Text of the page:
II WESTERN REGIONAL COA S TA L P L A N MINISTER’S FOREWORD CHAIR’S FOREWORD The coast is close to the hearts of the This Plan will support government The Western coastline is a spectacular sure we pass on our coast in good individuals, community groups, local many Victorians who live near it, or visit agencies, community and industry part of Victoria. The region is close to condition to future generations. This councils and agencies in February and it, and enjoy all that it has to offer. groups to work more collaboratively in the hearts of all residents and visitors Plan outlines regional priorities to March 2015. We received 52 written Communities along the coastline are managing the coast. It will help coastal from near and abroad. Its diverse address existing and emerging submissions about the draft plan: 40 deeply connected to their local managers and communities tackle coastal landscapes range from the wild concerns. It includes regional-scale focusing on the Western coastal region landscape and care about the future of challenges on the coast in their region beaches and dunes of Disaster Bay, actions to: and another 12 covering statewide the coast. more effectively, and with greater estuaries such as the Hopkins River at – protect the natural values of the issues. These submissions and the Our coastal environment is complex coordination. It will enable us to be Warrnambool, the cliffs of the world- coast; feedback from the face-to-face and constantly changing, and there are more responsive and adaptable as famous Twelve Apostles and the iconic meetings were a key part of revising pressures change over time, and our Great Ocean Road – recognised as one – systematically assess the way we use and finalising this Plan. The Board many pressures that need to be the coast; understood and managed better. As understanding of climate change of only sixteen National Landscapes in appreciates the time and effort of Minister and a Local Member of a implications improves. Australia. – better integrate and coordinate everyone who gave their thoughts and coastal area, I appreciate how The local knowledge, passion and The region supports vibrant coastal planning and management; provided input. important it is to understand, protect enthusiasm of Victoria’s coastal communities , strong regional – increase the awareness of coastal I would like to acknowledge the work and care for the things we love about managers and communities is industries and major tourist hazards, particularly with the of the Board and thank everyone who the coast. invaluable, and I look forward to destinations. It is an area where people predicted impacts of climate contributed to the development of the Victoria has a strong coastal planning working together to ensure that the live, work and relax. change, and help communities Plan. I believe this Plan will help us work and management framework, based on diverse natural, social, cultural and Many of the cultural, social and make the best choices for the future; together at a regional level to tackle the the Victorian Coastal Strategy (2014). economic values of the coast that we economic values of the Western coast and challenges we face, to make the best The Western Coastal Board has developed enjoy today remain for future rely on the coast’s natural environment use of the region’s coast and to protect – recognise and support the many this Regional Coastal Plan to build on generations. being well managed and protected. the many values that make it so special organisations and individuals that that framework and outline how the Those fortunate enough to live in the to the people who live and visit. give their time to monitor and Strategy should be put into practice. The Hon Lisa Neville MP Western coastal region understand that protect coastal values for all of us. Minister for Environment, Climate being able to continue to enjoy what Councillor Jill Parker Taking into account the perspectives, Change and Water the coast has to offer depends on us Chair, Western Coastal Board ideas and knowledge of the region’s using and managing it wisely and community and coastal managers was maintaining the natural features that a major part of developing this Plan. make such an important contribution Following an initial round of to our enjoyment. consultation in 2014, the Western Managing and protecting the coast is Regional Coastal Board released a draft not simple. There are many pressures, plan in February 2015 to prompt risks and challenges to address to make discussion. The Board met with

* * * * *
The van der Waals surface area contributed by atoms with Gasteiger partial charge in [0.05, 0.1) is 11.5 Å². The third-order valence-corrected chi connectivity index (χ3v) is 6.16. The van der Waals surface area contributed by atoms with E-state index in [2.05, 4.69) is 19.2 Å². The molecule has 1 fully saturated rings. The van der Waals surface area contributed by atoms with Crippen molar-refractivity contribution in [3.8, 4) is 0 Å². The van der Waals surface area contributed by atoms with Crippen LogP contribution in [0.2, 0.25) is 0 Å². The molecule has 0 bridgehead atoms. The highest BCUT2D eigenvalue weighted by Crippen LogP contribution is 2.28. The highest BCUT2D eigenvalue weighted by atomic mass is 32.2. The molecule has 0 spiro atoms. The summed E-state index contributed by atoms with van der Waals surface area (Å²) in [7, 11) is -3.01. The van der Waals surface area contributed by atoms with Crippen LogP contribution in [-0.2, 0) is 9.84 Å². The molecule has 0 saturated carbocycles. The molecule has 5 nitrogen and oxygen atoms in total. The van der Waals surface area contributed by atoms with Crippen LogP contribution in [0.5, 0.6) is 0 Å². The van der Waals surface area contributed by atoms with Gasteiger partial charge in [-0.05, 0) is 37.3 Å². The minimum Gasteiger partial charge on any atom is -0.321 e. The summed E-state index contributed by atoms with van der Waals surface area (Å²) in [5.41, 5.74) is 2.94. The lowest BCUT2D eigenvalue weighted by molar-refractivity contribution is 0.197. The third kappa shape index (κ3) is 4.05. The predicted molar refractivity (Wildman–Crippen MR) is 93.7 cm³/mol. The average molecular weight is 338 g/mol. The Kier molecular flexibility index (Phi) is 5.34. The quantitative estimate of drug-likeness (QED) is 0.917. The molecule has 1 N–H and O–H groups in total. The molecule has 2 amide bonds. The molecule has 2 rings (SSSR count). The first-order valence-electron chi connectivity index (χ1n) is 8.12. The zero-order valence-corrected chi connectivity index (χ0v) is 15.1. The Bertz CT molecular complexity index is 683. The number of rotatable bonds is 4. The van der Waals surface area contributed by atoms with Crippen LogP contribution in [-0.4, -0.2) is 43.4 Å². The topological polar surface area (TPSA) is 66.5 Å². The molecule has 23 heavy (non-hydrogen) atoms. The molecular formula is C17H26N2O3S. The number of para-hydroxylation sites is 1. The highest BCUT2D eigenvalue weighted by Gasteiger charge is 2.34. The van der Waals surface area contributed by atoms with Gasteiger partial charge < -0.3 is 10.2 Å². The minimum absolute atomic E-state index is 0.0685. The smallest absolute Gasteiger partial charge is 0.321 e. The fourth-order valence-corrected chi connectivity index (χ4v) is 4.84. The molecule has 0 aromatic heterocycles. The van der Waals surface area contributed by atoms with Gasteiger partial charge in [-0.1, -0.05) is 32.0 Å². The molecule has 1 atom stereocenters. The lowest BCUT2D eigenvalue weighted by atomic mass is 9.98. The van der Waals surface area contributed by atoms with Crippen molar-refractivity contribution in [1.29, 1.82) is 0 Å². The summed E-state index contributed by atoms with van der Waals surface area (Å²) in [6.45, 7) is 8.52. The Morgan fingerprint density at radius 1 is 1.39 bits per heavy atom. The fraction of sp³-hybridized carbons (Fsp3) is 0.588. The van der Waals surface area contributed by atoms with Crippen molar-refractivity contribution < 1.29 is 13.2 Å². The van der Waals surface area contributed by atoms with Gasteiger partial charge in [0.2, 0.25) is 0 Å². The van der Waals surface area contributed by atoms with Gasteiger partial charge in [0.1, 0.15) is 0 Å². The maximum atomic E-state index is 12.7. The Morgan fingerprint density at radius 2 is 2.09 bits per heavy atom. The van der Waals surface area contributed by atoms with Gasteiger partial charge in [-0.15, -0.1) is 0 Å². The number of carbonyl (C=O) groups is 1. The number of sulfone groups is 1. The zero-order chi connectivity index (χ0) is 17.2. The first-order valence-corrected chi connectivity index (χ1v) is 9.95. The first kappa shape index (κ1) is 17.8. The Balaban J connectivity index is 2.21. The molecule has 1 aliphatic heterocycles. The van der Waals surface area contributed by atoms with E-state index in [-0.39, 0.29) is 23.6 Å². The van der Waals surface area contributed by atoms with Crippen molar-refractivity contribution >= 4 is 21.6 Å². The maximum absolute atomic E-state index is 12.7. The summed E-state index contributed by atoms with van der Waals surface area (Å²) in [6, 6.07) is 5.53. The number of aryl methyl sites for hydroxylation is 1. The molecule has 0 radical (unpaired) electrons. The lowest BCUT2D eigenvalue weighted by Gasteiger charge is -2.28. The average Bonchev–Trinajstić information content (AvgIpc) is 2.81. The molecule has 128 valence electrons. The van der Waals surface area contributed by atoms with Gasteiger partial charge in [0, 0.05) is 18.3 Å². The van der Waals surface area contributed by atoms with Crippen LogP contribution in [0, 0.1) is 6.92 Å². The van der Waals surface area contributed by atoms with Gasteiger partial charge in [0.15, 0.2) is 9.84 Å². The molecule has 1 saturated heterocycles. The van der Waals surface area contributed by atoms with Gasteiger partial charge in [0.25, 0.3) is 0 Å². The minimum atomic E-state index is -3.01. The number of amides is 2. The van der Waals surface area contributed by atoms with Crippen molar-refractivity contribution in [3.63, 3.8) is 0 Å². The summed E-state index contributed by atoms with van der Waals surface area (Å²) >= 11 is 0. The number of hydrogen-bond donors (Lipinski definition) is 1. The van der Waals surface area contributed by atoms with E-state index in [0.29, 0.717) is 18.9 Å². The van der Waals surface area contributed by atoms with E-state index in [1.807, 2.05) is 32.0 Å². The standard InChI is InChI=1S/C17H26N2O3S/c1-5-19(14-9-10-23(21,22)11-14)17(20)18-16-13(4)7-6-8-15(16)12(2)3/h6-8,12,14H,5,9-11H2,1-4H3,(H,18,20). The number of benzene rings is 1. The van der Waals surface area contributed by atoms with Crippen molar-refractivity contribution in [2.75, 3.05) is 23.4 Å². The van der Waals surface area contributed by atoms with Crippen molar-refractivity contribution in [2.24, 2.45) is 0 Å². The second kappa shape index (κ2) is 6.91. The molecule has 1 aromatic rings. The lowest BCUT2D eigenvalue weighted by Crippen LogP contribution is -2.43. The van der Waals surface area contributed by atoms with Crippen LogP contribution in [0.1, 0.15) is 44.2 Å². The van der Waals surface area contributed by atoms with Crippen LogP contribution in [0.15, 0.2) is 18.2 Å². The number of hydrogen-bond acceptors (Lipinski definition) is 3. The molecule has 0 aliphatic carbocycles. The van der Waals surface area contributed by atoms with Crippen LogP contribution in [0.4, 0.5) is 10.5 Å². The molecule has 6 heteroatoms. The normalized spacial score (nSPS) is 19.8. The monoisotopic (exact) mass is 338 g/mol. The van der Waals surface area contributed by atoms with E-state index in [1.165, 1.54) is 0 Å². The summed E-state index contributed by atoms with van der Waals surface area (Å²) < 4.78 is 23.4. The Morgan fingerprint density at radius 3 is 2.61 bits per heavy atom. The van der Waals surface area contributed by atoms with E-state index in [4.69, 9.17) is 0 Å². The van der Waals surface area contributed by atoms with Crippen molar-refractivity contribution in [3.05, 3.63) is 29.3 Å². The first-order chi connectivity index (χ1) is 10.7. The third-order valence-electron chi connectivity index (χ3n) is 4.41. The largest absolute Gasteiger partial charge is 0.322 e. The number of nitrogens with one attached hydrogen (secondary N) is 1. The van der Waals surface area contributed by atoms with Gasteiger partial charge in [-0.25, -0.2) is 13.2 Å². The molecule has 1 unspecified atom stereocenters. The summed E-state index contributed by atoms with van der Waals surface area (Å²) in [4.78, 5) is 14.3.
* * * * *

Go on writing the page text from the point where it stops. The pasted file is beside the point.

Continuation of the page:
WESTERN REGIONAL COA STA L PLA N 1 1 INTRODUCTION 1.1 What is the Regional Coastal Plan? Victorian Coastal Developed by the Sets statewide direction Victorian Coastal for coastal planners The Regional Coastal Plan for the Strategy Council and managers Western Coastal Region is a statutory Coastal Action Plan endorsed under Part 3 of the Coastal Management Act 1995. Its contents meet the requirements of section 23 of that Act. The Victorian Coastal Strategy 2014 sets Developed by Translates state-wide the broad framework for managing the Regional Regional Coastal direction by identifying Coastal Plans Boards regional values, initiatives coast and the basis for developing and management gaps regional coastal plans and coastal management plans (Figure 1). The Western Coastal Board has focussed this overarching Plan on identifying and prioritising actions that cannot be achieved more effectively at either the A diver enjoys the Coastal Developed by coastal Sets local direction and local or state level. marine environment As a statutory document, the Regional public land managers at The Arches Marine Management (eg. local municipalities develops sub-regional or issues Coastal Plan has important links with based operational plans The Regional Coastal Plan provides a Sanctuary. Plans & committees of Photo: Parks Victoria other statutory instruments. In particular, management) regional framework for planning and as outlined in the Victorian Coastal decision-making on both public and Strategy 2014 the broader land use freehold land at the local level. It also The Plan will provide the framework for planning system is important for the provides a focus for all agencies with agencies, community and industry implementation of the Strategy, Figure 1: The three levels of planning for coastal management responsibility for coastal management groups working and engaging with regional coastal plans and coastal to act together to plan and manage the decision makers on strategic regional management plans (see Appendix 1). coast by: priorities for the Western coastal region. The relationship between these policies – Interpreting and implementing the The Plan will also guide the development and plans is through: The Victorian Coastal Strategy 2014 identifies that the term ‘coast’ means: Victorian Coastal Strategy 2014 and of coastal management plans. – The State Planning Policy – the marine environment – nearshore marine environment, the seabed, and its hierarchy of principles at a The Plan’s primary audiences are local Framework which requires coastal waters out to the state limit of three nautical miles; regional scale; councils, committees of management, planning to be consistent with the – foreshores – or coastal Crown land up to 200 m from the high water mark – Facilitating integration across state government agencies and peak Strategy and relevant coastal action jurisdictions to increase efficiency bodies with coastal management plans (including this Regional – coastal hinterland – land directly influenced by the sea or directly and effectiveness; responsibilities. It also aims to provide Coastal Plan) and regional growth influencing the coastline, and with critical impacts on the foreshore and landowners, volunteer groups and plans; and nearshore environment; – Identifying regional coastal values and strategic priorities to be coastal communities with an – Sections of local planning schemes – catchments – rivers and drainage systems that affect the coastal zone, accounted for; and understanding of the framework for through Municipal Strategic including estuaries; and managing and protecting coastal Statements and Local Planning – Identifying solutions that address – atmosphere – near, around and over the coast as defined above. values in the region and how they can Policy Frameworks. systemic gaps in coastal management. contribute to that.